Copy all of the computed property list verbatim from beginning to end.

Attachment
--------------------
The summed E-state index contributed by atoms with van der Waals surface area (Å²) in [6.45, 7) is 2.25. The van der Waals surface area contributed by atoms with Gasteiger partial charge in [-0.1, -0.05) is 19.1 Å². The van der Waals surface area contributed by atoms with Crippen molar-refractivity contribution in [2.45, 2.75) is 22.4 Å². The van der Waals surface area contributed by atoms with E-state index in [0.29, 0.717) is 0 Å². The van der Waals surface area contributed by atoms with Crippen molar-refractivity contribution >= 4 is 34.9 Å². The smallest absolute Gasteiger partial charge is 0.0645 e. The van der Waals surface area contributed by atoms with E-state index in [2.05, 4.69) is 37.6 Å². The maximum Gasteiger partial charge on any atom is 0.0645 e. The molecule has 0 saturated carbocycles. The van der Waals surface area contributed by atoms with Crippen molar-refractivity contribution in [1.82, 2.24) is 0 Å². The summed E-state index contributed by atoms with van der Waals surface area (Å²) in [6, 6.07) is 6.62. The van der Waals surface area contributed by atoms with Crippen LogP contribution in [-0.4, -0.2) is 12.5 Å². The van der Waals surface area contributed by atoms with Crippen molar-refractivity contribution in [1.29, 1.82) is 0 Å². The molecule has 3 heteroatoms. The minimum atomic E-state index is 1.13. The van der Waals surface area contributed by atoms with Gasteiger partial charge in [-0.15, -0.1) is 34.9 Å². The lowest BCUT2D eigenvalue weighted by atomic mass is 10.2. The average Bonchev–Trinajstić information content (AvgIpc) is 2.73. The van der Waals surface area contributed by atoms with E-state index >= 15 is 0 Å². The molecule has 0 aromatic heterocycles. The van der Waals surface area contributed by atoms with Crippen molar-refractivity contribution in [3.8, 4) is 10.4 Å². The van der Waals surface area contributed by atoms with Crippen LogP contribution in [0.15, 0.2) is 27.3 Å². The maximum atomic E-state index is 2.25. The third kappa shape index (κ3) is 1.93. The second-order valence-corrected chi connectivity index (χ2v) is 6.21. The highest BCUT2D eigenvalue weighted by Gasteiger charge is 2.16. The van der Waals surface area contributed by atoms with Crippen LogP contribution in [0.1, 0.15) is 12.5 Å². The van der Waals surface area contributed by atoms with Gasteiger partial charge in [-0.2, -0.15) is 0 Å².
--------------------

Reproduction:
The summed E-state index contributed by atoms with van der Waals surface area (Å²) in [6.45, 7) is 2.25. The van der Waals surface area contributed by atoms with Gasteiger partial charge in [-0.1, -0.05) is 19.1 Å². The van der Waals surface area contributed by atoms with Crippen molar-refractivity contribution in [2.45, 2.75) is 22.4 Å². The van der Waals surface area contributed by atoms with E-state index in [0.29, 0.717) is 0 Å². The van der Waals surface area contributed by atoms with Crippen molar-refractivity contribution >= 4 is 34.9 Å². The smallest absolute Gasteiger partial charge is 0.0645 e. The van der Waals surface area contributed by atoms with E-state index in [2.05, 4.69) is 37.6 Å². The maximum Gasteiger partial charge on any atom is 0.0645 e. The molecule has 0 saturated carbocycles. The van der Waals surface area contributed by atoms with Crippen molar-refractivity contribution in [1.82, 2.24) is 0 Å². The summed E-state index contributed by atoms with van der Waals surface area (Å²) in [6, 6.07) is 6.62. The van der Waals surface area contributed by atoms with Crippen LogP contribution in [-0.4, -0.2) is 12.5 Å². The van der Waals surface area contributed by atoms with Crippen molar-refractivity contribution in [1.29, 1.82) is 0 Å². The molecule has 3 heteroatoms. The minimum atomic E-state index is 1.13. The van der Waals surface area contributed by atoms with Gasteiger partial charge in [-0.15, -0.1) is 34.9 Å². The lowest BCUT2D eigenvalue weighted by atomic mass is 10.2. The average Bonchev–Trinajstić information content (AvgIpc) is 2.73. The van der Waals surface area contributed by atoms with E-state index >= 15 is 0 Å². The molecule has 0 aromatic heterocycles. The van der Waals surface area contributed by atoms with Crippen molar-refractivity contribution in [3.8, 4) is 10.4 Å². The van der Waals surface area contributed by atoms with Crippen LogP contribution in [0.15, 0.2) is 27.3 Å². The maximum atomic E-state index is 2.25. The third kappa shape index (κ3) is 1.93. The second-order valence-corrected chi connectivity index (χ2v) is 6.21. The highest BCUT2D eigenvalue weighted by Gasteiger charge is 2.16. The van der Waals surface area contributed by atoms with Crippen LogP contribution in [0.1, 0.15) is 12.5 Å². The van der Waals surface area contributed by atoms with Gasteiger partial charge in [-0.2, -0.15) is 0 Å².